Phillies beat Rockies, 8-5

Posted: July 15, 2012

DENVER - This was a tale of two intentional walks and one much-needed Phillies victory with Vance Worley in the middle of it all.

Thanks to a three-run home run from Carlos Ruiz in the first inning, two clutch moments from Worley in the middle innings and a five-out save from Jonathan Papelbon, the Phillies ended a five-game losing streak Saturday night at Coors Field with an exhausting 8-5 victory over the Colorado Rockies.

After the Rockies had cut a four-run deficit in half with two runs in the third inning, Worley was at risk of letting the entire lead slip away in the bottom of the fifth when Marco Scutaro lined a two-out double to right-center field.

That put runners at second and third with All-Star Carlos Gonzalez stepping to the plate. No team in its right mind would let Gonzalez beat them and the signal for an intentional walk was immediately sent from the visiting dugout by manager Charlie Manuel.

Worley still had to deal with the dangerous Michael Cuddyer in order to get out of the inning and it evolved into an entertaining confrontation.

The pitcher was ready to walk off the mound after throwing a 1-2 fastball that he thought caught the plate, but home-plate umpire Paul Emmel did not agree. After Cuddyer took another pitch for a ball, Worley and Ruiz went back to the same pitch and location that they threw in the 1-2 count. This time, Cuddyer swung and missed and Worley took an energized trip off the mound.

“I think (Ruiz) did a good job of setting that pitch up,” Worley said. “I think he was looking for something off speed and we ran it right back over.”

What happened in the top of the sixth was even more fascinating.

Juan Pierre, who finished with three hits and a walk, singled to center field with two outs off Rockies reliever Adam Ottavino. After Pierre stole second, Rockies manager Jim Tracy ordered Ottavino to intentionally walk Mike Fontenot.

Worley, who entered the game hitless in 21 at-bats this season, was sent to the plate and quickly found himself in a 0-2 hole. Ottavino tried to finish him off with a 94-m.p.h. fastball, but Worley lined a two-run double past right fielder Tyler Colvin, restoring the Phillies’ four-run lead. It was Worley’s second hit of the night. The other one was an infield single that ended with the pitcher flat on his face after he tripped over the bag.

“I think I had to fall on my face to learn how to hit,” Worley said. “I don’t mind hitting here, but I don’t enjoy pitching here. It’s funky. It’s hard to breathe and you really have to make sure you get on top of the ball and direct it, otherwise it’s not going to do anything.”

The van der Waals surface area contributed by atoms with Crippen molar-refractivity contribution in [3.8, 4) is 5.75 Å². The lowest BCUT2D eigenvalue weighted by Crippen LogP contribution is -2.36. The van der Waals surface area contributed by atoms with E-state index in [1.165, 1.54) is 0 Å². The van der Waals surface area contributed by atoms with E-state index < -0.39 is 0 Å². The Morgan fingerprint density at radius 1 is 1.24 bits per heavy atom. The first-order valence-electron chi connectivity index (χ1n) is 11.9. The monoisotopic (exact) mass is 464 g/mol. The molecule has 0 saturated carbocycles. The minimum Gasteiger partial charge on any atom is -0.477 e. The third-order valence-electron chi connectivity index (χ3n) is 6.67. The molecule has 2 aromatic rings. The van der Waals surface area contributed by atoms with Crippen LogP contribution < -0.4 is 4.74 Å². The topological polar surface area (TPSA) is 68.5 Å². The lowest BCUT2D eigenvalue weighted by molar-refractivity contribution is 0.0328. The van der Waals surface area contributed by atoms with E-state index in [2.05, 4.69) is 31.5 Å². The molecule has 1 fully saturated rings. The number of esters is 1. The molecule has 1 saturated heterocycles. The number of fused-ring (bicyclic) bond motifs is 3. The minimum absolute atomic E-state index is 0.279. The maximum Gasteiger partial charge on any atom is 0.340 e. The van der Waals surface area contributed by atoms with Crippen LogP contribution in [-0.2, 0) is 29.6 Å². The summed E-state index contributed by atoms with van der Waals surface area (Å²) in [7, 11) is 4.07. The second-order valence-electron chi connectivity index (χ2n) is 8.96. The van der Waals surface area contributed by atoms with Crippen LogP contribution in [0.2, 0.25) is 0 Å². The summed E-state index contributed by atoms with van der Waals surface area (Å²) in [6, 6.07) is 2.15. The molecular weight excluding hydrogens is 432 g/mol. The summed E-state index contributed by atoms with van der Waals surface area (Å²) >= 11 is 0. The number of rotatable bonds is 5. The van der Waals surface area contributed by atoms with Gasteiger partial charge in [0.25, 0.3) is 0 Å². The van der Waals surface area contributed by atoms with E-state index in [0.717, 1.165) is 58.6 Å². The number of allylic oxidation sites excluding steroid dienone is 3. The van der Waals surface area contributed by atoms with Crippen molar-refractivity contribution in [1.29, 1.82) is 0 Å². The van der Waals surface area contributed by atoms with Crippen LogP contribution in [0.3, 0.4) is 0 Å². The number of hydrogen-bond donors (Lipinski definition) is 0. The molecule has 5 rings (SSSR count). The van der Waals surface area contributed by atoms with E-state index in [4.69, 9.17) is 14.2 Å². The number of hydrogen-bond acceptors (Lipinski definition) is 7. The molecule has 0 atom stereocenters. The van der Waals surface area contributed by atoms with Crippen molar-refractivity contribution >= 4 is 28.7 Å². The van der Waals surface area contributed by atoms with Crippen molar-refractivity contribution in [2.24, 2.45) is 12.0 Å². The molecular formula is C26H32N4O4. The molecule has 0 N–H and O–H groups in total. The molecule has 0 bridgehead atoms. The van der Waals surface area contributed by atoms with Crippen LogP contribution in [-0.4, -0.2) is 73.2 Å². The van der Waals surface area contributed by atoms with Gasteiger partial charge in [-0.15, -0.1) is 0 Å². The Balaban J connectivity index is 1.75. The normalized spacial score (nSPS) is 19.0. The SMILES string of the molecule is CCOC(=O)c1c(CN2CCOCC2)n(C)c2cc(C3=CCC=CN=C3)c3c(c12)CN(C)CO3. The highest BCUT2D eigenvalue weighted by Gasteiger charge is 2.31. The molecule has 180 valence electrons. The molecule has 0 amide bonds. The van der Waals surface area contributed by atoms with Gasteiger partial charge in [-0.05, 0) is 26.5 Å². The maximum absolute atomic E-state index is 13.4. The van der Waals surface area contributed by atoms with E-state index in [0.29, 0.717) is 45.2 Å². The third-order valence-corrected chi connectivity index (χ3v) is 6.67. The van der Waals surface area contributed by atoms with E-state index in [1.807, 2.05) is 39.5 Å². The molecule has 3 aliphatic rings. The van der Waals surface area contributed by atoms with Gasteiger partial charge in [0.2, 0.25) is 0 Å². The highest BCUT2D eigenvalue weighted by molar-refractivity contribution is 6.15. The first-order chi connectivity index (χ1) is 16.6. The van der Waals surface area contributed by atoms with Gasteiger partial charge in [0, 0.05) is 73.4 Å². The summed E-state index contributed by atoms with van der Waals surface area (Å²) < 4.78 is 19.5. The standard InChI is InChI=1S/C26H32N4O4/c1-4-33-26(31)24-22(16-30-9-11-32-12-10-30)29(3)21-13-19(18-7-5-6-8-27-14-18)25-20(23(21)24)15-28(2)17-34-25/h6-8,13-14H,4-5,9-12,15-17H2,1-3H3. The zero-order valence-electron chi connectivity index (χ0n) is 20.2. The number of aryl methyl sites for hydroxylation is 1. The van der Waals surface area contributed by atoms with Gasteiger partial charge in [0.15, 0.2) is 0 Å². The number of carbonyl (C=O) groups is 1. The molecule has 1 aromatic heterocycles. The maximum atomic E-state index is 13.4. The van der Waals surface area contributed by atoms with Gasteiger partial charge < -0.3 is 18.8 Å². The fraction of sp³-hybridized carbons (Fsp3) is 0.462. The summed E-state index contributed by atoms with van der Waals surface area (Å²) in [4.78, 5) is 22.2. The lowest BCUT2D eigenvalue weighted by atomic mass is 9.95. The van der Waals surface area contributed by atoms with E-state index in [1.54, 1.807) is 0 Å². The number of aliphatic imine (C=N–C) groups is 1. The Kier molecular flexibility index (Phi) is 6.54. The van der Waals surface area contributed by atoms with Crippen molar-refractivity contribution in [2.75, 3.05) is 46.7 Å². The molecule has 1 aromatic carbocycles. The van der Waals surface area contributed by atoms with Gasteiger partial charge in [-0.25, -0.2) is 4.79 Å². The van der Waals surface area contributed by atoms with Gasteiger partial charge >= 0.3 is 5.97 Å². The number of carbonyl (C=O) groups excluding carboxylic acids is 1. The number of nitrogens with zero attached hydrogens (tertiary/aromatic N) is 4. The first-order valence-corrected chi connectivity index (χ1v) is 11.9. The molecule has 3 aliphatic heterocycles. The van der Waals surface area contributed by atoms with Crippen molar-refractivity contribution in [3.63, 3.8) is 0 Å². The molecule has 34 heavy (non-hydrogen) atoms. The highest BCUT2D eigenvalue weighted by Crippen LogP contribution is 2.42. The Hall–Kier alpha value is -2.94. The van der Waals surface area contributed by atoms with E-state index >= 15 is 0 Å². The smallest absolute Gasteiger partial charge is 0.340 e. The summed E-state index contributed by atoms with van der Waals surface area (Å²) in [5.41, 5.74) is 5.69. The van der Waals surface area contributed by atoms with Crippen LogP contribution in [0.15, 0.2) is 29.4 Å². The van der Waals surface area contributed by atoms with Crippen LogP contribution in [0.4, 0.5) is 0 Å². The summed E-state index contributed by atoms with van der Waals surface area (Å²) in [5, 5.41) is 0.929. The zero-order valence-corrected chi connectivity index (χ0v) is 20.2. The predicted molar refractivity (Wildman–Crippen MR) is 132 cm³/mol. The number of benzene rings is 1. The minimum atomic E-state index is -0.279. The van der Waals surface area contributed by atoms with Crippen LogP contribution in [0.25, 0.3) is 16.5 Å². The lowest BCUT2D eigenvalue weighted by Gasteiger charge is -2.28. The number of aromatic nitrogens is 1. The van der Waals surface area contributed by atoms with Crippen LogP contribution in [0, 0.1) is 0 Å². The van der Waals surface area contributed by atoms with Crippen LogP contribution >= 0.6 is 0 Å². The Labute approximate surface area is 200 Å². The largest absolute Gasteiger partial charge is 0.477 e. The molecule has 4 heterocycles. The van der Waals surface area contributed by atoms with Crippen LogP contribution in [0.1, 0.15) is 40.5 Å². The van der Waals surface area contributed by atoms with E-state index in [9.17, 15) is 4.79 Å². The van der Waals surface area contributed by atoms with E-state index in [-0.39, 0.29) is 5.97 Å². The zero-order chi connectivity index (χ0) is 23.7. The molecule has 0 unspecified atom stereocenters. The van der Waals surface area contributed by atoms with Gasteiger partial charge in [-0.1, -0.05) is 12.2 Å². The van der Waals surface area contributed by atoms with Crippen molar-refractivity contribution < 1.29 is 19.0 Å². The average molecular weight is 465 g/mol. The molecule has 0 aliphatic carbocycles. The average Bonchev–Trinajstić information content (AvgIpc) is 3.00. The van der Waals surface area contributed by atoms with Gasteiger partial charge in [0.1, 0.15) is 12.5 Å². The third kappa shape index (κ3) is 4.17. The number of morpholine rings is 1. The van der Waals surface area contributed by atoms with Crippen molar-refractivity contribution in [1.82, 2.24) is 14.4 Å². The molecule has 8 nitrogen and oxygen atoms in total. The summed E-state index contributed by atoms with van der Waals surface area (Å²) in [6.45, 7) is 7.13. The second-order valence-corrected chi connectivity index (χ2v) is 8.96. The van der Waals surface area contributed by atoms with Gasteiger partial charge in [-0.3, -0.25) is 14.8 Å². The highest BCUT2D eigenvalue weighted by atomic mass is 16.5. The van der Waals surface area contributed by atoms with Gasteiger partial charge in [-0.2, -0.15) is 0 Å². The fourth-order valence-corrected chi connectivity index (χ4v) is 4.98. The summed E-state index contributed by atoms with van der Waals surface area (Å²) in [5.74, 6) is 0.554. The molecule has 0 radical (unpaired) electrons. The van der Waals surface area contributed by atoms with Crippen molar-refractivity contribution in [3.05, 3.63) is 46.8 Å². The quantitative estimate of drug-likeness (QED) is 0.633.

Perhaps even more important than the fifth-inning strikeout of the Cuddyer and the sixth-inning double was the fact that Worley went out in the bottom of the sixth and did not allow a run.

“That’s the biggest thing is that shut down inning after you score a couple of runs,” Worley said.

Worley got two more outs in the seventh, then turned it over to Grenade Brigade, the Phillies’ hold-your-breath bullpen that can make almost any lead blow up.

Rookie Jake Diekman got the final out of the seventh and the first one of the eighth, but then hit Tyler Colvin with a pitch and walked Jordan Pacheco.

Enter Brian Sanches.

Exit baseball.

Wilin Rosario launched a 1-1 pitch for a three-run home run that cut the Phillies lead to a run.

Jonathan Papelbon was asked to record a five-out save and delivered by retiring all five batters he faced, ending the game with a strikeout of Gonzalez and a rigorous fist pump.

“You appreciate all the saves, but I think the five-out saves are the ones where your team leans on you a little bit more,” Papelbon said. “You’re the last stop along the line. I think I tend to show emotion more as the game dictates and tonight was a big win for us.”

An old lineup combination that used to be a really good one helped build the Phillies lead in the first and extend it in the ninth.

Manuel’s top four hitters for the second straight night were Jimmy Rollins, Shane Victorino, Chase Utley and Ryan Howard. That’s the combination the Phillies used most often from 2007 through 2009 when the team finished either first or second in the league in runs scored.

Even though Victorino’s batting average had been sinking faster than a leaking dingy, Manuel decided to keep his center fielder in the second spot.

“I want to put him there to see if we can get him going,” the manager said. “If he gets going, he can definitely help us. I look at it, with Howard and Utley back, it’s the lineup we used to have and it was productive. And now that Ruiz hits and we’ve got (Hunter) Pence, if we get guys going, we can have a good lineup.”

Victorino, hitting .107 (3-for-28) this month as he stepped to the plate in the top of the first inning and without an extra-base hit in 98 plate appearances dating to June 13, got things going with a one-out double to right-center field.

Utley followed with a single to left field to put the Phillies up 1-0. After Howard drew a walk, Ruiz launched his 14th home run of the season into the center-field evergreen trees.

Rollins doubled and scored on a triple by Victorino with one out in the ninth and Utley made it 8-5 with his third hit of the night, an RBI single off lefty Rex Brothers.

“(That lineup) definitely brings back those good times,” Victorino said.

For one night, at least, the Phillies had a good time again.

Contact Bob Brookover at or @brookob on Twitter.


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